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Anesthesiology Assistant Class and Course Descriptions

An assistant anesthesiologist works directly under certified anesthesiologists in hospitals and other health care facilities. Classes for anesthesiology assistants are taken as part of a full graduate degree program. Continue reading to learn more on this specialized health-care profession.

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Essential Information

Typically, aspiring anesthesiologist assistants must complete a master's degree program and several hours of clinical rotations before gaining certification. According to the American Academy of Anesthesiologist Assistants, there are currently ten accredited anesthesiology assistant programs in the U.S.

These master's programs incorporate a lot of hands-on lab work, simulations and clinical training in hospitals and related healthcare facilities. Graduates need to take the National Board of Medical Examiners' national certification exam for anesthesiologist assistants.

Here are some topics commonly explored in anesthesiology assistant courses:

  • Echocardiography
  • Electrocardiography
  • Pathophysiology
  • Anesthetic theory
  • Pharmacology
  • Regional anesthetic placement
  • Pulse oximetry
  • Capnography

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List of Classes

Anesthesiology Assistant Fundamentals Course

Students in this course learn the fundamentals of introducing drugs or anesthesia to patients (induction), maintaining a patient throughout the surgery and observing patients emerging from anesthesia. The course acquaints students with a variety of instrumentation used during surgical and preoperative procedures. Students investigate principles of airway management and develop patient evaluation skills. In addition to completing work in the classroom, students enrolled in an introductory anesthesiology assistant class must perform clinical rotations where they will gain practical knowledge of providing anesthesia to patients.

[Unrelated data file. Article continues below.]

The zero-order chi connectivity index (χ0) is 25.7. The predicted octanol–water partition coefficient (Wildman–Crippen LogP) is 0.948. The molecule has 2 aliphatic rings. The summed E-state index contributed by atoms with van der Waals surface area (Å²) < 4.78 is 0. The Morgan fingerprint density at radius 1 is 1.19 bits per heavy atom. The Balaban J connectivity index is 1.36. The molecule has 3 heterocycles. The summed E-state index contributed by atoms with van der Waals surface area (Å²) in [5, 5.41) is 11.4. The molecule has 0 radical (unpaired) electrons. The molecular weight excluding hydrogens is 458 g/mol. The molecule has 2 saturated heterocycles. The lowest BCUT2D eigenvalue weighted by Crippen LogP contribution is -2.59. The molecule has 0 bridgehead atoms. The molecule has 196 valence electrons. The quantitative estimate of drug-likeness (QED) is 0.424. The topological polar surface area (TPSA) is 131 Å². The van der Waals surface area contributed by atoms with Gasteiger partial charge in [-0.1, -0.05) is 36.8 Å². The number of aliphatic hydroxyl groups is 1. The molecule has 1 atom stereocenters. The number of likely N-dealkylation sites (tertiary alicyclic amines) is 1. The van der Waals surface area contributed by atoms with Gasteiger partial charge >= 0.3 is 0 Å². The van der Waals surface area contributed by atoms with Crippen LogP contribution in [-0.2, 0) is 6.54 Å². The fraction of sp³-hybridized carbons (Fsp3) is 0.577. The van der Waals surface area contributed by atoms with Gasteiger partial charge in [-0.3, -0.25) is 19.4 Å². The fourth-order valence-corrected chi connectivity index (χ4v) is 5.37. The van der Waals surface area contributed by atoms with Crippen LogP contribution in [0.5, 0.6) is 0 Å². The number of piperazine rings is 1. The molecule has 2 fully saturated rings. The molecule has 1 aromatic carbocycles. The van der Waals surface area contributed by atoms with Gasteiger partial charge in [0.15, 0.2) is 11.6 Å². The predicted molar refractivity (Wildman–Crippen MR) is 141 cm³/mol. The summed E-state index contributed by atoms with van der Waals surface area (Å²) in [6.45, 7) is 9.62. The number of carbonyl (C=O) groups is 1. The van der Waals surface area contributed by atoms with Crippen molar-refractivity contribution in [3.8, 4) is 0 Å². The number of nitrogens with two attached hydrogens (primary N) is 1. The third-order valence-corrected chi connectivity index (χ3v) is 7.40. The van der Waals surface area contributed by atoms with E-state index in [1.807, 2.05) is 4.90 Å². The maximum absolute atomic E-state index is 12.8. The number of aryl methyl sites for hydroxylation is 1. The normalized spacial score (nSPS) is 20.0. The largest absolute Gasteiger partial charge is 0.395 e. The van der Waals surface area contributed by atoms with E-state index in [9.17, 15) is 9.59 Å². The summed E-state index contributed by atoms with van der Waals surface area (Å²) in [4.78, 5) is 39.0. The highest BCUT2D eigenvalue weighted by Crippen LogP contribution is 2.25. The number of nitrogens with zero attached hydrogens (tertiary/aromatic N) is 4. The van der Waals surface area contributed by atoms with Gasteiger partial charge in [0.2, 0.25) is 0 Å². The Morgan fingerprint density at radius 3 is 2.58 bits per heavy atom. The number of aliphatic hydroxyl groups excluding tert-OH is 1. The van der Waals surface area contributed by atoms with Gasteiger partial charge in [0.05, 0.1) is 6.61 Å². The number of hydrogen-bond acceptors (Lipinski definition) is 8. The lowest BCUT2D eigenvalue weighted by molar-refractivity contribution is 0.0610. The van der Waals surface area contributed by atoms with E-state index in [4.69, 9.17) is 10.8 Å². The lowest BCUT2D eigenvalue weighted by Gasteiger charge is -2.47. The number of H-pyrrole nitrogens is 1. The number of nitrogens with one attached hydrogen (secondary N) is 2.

Airway Management Course

Students in this course learn how to interpret monitoring instruments during surgical procedures. This may include electrocardiograms (ECG), oxygen saturation levels, analyses of respiratory gases, echocardiograms and cardiac outputs (how much blood (volume) is being pumped each minute by the heart). The structure and function of human airways are examined and procedures for preventing complications or maintaining airways during difficulties are explored. Coursework is supplemented with lab work to gain a practical, hands-on understanding of oral and nasal airways and intubation of oral and nasal airways. Other techniques studied include fiberoptic intubation, ventilation using a bag and mask and application to the airways of a laryngeal mask.

Pharmacology and Instrumentation Course

In this course, students are provided with a brief history of anesthesia. They explore the different types of anesthesia used and infection control measures. In addition, they learn how to start arterial cannulae and intravenous catheters. Various anesthesia practices, equipment and procedures are examined, such as breathing circuits types, ventilators, gas distribution systems, systems to deliver anesthesia and advanced monitoring systems.

Pharmacology related to anesthesia is another topic that is looked at in this course. This may include inhaled anesthetics, barbiturates, anticholinergics, anticoagulants, diuretics, opioids and anti-inflammatories. Also covered are monitoring machines and may include ECG machines, blood pressure monitors and pulse oximeter (determines how much oxygen there is in the blood).

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